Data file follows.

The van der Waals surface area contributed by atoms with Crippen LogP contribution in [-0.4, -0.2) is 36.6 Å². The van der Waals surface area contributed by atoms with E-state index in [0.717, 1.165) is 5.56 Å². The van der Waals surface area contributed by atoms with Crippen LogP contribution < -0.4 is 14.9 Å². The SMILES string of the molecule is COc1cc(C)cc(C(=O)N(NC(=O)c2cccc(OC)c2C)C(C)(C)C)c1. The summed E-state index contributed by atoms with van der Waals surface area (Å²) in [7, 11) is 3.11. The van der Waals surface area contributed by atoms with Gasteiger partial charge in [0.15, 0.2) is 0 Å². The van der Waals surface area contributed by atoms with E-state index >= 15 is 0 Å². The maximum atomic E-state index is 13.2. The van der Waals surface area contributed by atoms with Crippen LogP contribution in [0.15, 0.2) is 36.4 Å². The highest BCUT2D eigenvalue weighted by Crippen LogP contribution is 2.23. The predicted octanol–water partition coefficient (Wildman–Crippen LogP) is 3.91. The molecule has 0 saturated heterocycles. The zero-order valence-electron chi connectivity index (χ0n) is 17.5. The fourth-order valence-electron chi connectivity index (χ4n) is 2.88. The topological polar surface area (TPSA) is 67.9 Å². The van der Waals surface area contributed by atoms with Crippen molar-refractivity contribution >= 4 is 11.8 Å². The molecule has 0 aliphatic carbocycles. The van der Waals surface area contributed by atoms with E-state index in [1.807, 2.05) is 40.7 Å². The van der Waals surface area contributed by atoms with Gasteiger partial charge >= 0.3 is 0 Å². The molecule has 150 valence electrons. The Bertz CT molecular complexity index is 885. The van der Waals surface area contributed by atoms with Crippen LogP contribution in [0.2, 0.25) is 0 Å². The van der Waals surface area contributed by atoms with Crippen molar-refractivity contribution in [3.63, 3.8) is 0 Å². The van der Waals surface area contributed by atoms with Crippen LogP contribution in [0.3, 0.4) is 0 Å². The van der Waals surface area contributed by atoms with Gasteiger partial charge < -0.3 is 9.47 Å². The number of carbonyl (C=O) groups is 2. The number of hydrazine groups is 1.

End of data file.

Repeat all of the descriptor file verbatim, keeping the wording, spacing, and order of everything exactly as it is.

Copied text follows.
The van der Waals surface area contributed by atoms with Crippen LogP contribution in [-0.4, -0.2) is 36.6 Å². The van der Waals surface area contributed by atoms with E-state index in [0.717, 1.165) is 5.56 Å². The van der Waals surface area contributed by atoms with Crippen LogP contribution < -0.4 is 14.9 Å². The SMILES string of the molecule is COc1cc(C)cc(C(=O)N(NC(=O)c2cccc(OC)c2C)C(C)(C)C)c1. The summed E-state index contributed by atoms with van der Waals surface area (Å²) in [7, 11) is 3.11. The van der Waals surface area contributed by atoms with Gasteiger partial charge in [0.15, 0.2) is 0 Å². The van der Waals surface area contributed by atoms with E-state index >= 15 is 0 Å². The maximum atomic E-state index is 13.2. The van der Waals surface area contributed by atoms with Crippen LogP contribution in [0.15, 0.2) is 36.4 Å². The highest BCUT2D eigenvalue weighted by Crippen LogP contribution is 2.23. The predicted octanol–water partition coefficient (Wildman–Crippen LogP) is 3.91. The molecule has 0 saturated heterocycles. The zero-order valence-electron chi connectivity index (χ0n) is 17.5. The fourth-order valence-electron chi connectivity index (χ4n) is 2.88. The topological polar surface area (TPSA) is 67.9 Å². The van der Waals surface area contributed by atoms with Crippen molar-refractivity contribution >= 4 is 11.8 Å². The molecule has 0 aliphatic carbocycles. The van der Waals surface area contributed by atoms with E-state index in [1.807, 2.05) is 40.7 Å². The van der Waals surface area contributed by atoms with Gasteiger partial charge >= 0.3 is 0 Å². The molecule has 150 valence electrons. The Bertz CT molecular complexity index is 885. The van der Waals surface area contributed by atoms with Crippen LogP contribution in [0.2, 0.25) is 0 Å². The van der Waals surface area contributed by atoms with Crippen molar-refractivity contribution in [3.63, 3.8) is 0 Å². The van der Waals surface area contributed by atoms with Crippen LogP contribution in [0.3, 0.4) is 0 Å². The van der Waals surface area contributed by atoms with Gasteiger partial charge < -0.3 is 9.47 Å². The number of carbonyl (C=O) groups is 2. The number of hydrazine groups is 1.